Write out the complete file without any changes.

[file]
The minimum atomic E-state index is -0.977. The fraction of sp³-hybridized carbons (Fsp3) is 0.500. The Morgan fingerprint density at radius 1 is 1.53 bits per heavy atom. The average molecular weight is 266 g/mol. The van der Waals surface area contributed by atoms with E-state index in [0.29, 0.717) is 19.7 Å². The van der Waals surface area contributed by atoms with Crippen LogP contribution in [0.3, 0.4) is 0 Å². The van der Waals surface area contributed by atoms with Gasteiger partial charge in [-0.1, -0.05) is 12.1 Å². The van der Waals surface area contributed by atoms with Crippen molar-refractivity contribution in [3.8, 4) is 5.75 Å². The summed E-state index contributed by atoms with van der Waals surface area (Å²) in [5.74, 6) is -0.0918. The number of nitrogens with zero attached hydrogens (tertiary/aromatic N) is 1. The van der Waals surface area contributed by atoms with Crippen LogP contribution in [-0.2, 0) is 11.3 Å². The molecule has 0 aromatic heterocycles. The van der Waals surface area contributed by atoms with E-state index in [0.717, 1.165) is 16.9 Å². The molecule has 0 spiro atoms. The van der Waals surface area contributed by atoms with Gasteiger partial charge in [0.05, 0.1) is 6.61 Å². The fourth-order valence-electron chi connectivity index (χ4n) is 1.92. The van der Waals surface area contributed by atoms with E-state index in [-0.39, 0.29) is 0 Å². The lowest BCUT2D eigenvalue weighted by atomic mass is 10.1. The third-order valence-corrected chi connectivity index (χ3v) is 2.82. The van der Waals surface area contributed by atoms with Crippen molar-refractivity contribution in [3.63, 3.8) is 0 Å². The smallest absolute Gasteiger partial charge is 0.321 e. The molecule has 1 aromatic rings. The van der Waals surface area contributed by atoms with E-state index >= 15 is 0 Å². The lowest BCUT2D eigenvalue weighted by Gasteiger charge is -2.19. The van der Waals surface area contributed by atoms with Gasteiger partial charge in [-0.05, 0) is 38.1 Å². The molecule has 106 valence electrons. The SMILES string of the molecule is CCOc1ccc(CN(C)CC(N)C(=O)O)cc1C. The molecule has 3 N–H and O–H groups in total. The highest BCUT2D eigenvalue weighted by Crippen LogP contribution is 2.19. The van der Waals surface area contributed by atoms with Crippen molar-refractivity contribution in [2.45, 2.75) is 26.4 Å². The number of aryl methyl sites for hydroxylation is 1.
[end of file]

The minimum atomic E-state index is -0.977. The fraction of sp³-hybridized carbons (Fsp3) is 0.500. The Morgan fingerprint density at radius 1 is 1.53 bits per heavy atom. The average molecular weight is 266 g/mol. The van der Waals surface area contributed by atoms with E-state index in [0.29, 0.717) is 19.7 Å². The van der Waals surface area contributed by atoms with Crippen LogP contribution in [0.3, 0.4) is 0 Å². The van der Waals surface area contributed by atoms with Gasteiger partial charge in [-0.1, -0.05) is 12.1 Å². The van der Waals surface area contributed by atoms with Crippen molar-refractivity contribution in [3.8, 4) is 5.75 Å². The summed E-state index contributed by atoms with van der Waals surface area (Å²) in [5.74, 6) is -0.0918. The number of nitrogens with zero attached hydrogens (tertiary/aromatic N) is 1. The van der Waals surface area contributed by atoms with Crippen LogP contribution in [-0.2, 0) is 11.3 Å². The molecule has 0 aromatic heterocycles. The van der Waals surface area contributed by atoms with E-state index in [0.717, 1.165) is 16.9 Å². The molecule has 0 spiro atoms. The van der Waals surface area contributed by atoms with Gasteiger partial charge in [0.05, 0.1) is 6.61 Å². The fourth-order valence-electron chi connectivity index (χ4n) is 1.92. The van der Waals surface area contributed by atoms with E-state index in [-0.39, 0.29) is 0 Å². The lowest BCUT2D eigenvalue weighted by atomic mass is 10.1. The third-order valence-corrected chi connectivity index (χ3v) is 2.82. The van der Waals surface area contributed by atoms with Crippen molar-refractivity contribution in [3.63, 3.8) is 0 Å². The smallest absolute Gasteiger partial charge is 0.321 e. The molecule has 1 aromatic rings. The van der Waals surface area contributed by atoms with E-state index >= 15 is 0 Å². The lowest BCUT2D eigenvalue weighted by Gasteiger charge is -2.19. The van der Waals surface area contributed by atoms with Gasteiger partial charge in [-0.05, 0) is 38.1 Å². The molecule has 106 valence electrons. The SMILES string of the molecule is CCOc1ccc(CN(C)CC(N)C(=O)O)cc1C. The molecule has 3 N–H and O–H groups in total. The highest BCUT2D eigenvalue weighted by Crippen LogP contribution is 2.19. The van der Waals surface area contributed by atoms with Crippen molar-refractivity contribution in [2.45, 2.75) is 26.4 Å². The number of aryl methyl sites for hydroxylation is 1.